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Talking Points
What you need to know and say when they say:
“But the Bible clearly condemns homosexuality!”
Compiled and written* by Rev. Stephen Parelli
June, 2012; revised March 2013
This paper was first presented in Kampala, Uganda, in July of 2012, by the author, at two separate
conferences. Copies of the paper were made available to conference attendees.
Topic #6:  The reference in Jude 7 to Sodom and Gomorrah
“going after strange flesh” is perhaps best understand in light of a first century legend

Topic #1:  The
erroneous use of the
word “sodomite(s)” in
the 1611 King James
Bible (KJV; also
known as the AV –
Authorized Version)

Topic #2:  “The
Gen. 19 notorious
story of Sodom and
Gomorrah [is]
irrelevant to the topic”
of homosexuality

Topic #3:   Modern
Bible versions that
use the word
“homosexual(s)” or
“homosexuality” in its
translation of I Cor. 6:
9 and I Tim. 1:10 are
“driven more by
ideological interests
in marginalizing gay
and lesbian people”
than by scholarship

Topic #4:  Romans
1, probably the
passage most often
used to condemn
homosexuals, isn’t
about homosexuality

Topic #5:  Once the
context is
understood, it is clear
that Lev. 18:22 and
20:13  – that a man
should not lie with a
man – is not a
condemnation of

Topic #6:  
The reference in Jude
7 to Sodom and
Gomorrah “going
after strange flesh” is
perhaps best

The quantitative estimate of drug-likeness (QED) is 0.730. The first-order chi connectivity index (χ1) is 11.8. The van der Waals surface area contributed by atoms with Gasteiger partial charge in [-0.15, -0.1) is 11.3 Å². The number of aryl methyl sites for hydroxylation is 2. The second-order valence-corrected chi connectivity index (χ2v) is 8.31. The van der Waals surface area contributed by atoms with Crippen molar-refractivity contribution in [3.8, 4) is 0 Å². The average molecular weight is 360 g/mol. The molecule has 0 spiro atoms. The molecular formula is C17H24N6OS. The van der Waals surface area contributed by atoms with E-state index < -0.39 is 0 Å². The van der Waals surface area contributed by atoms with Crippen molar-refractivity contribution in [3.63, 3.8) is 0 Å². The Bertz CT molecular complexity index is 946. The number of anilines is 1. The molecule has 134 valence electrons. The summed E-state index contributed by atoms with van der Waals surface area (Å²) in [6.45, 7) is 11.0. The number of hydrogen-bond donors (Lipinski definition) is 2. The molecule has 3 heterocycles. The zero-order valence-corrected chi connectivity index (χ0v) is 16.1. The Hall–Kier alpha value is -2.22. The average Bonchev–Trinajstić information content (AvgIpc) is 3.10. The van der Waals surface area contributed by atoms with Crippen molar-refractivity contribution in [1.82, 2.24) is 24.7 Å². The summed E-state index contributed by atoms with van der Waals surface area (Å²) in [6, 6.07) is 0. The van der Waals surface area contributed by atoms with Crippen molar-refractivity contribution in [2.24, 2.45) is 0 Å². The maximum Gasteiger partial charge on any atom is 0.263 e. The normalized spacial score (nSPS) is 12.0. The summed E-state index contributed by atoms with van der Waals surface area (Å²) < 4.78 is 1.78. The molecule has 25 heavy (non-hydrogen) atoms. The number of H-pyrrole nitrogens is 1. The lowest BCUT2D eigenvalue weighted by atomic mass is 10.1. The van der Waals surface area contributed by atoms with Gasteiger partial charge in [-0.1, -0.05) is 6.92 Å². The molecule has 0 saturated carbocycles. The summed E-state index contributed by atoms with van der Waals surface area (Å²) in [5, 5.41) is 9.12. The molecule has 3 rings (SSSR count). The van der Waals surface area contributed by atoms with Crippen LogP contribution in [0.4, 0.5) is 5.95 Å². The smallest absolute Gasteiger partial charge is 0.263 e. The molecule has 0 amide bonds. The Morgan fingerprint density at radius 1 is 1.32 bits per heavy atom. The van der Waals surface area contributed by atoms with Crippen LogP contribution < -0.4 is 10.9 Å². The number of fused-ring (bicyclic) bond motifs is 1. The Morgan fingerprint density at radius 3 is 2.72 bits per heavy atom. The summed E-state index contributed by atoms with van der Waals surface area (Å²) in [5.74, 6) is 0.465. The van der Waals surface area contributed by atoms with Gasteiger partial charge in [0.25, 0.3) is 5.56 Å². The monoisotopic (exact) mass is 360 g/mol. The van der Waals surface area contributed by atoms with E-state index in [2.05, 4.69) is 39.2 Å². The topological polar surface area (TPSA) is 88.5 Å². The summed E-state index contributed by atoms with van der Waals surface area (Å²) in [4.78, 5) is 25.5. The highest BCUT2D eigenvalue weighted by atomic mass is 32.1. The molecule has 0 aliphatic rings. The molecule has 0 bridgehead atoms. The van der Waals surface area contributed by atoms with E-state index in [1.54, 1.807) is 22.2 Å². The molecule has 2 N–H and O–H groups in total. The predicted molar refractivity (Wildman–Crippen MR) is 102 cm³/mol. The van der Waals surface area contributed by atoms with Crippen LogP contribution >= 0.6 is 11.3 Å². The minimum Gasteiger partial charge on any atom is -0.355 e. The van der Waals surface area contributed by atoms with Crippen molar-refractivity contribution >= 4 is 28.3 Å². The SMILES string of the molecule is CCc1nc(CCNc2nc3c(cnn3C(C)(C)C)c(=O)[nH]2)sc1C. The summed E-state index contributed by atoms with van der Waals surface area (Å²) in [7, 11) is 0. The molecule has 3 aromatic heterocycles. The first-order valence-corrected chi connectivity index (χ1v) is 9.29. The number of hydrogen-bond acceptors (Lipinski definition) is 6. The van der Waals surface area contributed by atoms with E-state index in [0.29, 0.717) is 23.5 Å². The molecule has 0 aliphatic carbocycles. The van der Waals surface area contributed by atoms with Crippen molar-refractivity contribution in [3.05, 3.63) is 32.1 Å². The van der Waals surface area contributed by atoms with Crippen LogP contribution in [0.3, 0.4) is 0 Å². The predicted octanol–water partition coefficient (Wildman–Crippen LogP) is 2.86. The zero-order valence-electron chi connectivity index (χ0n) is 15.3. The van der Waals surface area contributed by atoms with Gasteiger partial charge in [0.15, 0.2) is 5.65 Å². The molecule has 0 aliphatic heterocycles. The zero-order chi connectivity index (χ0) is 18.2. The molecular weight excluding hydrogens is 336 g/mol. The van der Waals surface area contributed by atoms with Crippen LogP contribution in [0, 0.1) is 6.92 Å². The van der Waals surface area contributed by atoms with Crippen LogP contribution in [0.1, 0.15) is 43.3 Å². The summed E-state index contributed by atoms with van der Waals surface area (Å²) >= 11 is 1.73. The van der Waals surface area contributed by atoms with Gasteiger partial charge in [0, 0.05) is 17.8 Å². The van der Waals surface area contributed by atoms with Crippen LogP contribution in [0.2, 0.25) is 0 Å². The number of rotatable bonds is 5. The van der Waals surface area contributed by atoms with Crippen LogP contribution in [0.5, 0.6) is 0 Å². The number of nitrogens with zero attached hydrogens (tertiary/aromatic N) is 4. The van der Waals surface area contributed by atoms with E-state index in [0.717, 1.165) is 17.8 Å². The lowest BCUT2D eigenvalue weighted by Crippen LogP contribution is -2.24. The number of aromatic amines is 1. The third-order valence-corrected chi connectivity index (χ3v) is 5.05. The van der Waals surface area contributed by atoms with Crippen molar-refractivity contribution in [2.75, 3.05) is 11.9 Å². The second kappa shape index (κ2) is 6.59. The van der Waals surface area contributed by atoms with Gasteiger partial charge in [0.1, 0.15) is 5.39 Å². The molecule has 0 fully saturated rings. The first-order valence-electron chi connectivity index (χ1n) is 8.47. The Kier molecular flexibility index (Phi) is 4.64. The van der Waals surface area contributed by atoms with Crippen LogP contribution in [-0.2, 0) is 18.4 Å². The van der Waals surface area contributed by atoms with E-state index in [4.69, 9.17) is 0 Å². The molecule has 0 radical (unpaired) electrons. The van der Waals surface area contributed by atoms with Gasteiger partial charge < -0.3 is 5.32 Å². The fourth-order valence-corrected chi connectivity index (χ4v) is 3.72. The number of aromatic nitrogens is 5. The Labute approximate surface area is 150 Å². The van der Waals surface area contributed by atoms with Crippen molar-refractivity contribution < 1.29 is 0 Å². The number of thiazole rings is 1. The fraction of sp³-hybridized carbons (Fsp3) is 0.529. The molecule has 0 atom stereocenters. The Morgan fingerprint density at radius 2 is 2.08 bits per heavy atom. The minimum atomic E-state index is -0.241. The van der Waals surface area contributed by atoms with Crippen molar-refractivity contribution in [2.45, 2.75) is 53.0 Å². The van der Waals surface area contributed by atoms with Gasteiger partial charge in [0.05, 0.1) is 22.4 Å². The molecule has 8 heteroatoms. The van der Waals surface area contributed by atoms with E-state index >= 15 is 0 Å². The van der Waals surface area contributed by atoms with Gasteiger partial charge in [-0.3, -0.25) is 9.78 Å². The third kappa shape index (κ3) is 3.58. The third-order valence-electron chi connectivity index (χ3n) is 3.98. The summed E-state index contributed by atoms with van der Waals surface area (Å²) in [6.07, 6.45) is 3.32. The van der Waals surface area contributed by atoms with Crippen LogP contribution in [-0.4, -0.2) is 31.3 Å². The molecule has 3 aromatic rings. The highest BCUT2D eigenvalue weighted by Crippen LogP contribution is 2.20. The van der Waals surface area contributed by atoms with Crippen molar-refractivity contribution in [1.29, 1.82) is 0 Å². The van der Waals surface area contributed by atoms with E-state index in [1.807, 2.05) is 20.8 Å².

understand in light of
a first century legend

Books and Web
Sites Cited
This web page was created in the Bronx,
New York, and published from the Bronx, on
February 17, 2013.

Visits to this web page:
click Talking Points for the entire paper in Word document formate
In point of fact:  Many conservative Bible schools believe “going after strange flesh” (KJV) in Jude
7 is actually a reference to women who had sex with angels, and has nothing to do with

Talking Points:
  1. Of the 58 biblical references to Sodom, only Jude 7 focuses on what we would call the sexual
    dimension of Genesis 19 [Hanks, PDF].
  2. Similar to the account of angels marrying women in Genesis 6 (which was thought to be the
    final sin that incurred God’s wrath in sending the flood), a first century legend held that
    women in Sodom and the area cities had sex with angels (“strange flesh”) which sin incurred
    God’s wrath in the destruction of Sodom [Miner, p 7].  
  1. Many theologians, including many conservatives, interpret Jude 7 this way:  JND, Kelly
    (Harper and Row); Fred Craddock (Westminster John Knox Press); Richard Bauckham
    (Word Books, Waco); Michael Green (Inter-Varsity Press); CEB, Cranfield (SCM Press,
    London); and Richard Hays (Harper) [Miner, p7, 24].
  1. The sin of Sodom in Jude 7 is viewed not as males violating other males but as mortals
    (women) violating immortals (angels).  Homoeroticism is not the issue in Jude 7.  [Nissinen,

Conclusion:  When we read this verse, Jude 7, having been raised in a culture that despises gays,
it is easy to assume “going after strange flesh” must mean homosexuality [Miner, p7]. But, many
Bible scholars believe Jude’s reference is to mortal women wanting sex with immortal angels
[Nissinen, p93].  Even if the reference were to homoeroticism, it must be remembered that the sin of
Sodom was violence (male rape), inhospitality and social oppression [Goss, p and has nothing to
say in reference to consenting adults who engage in same-sex sex.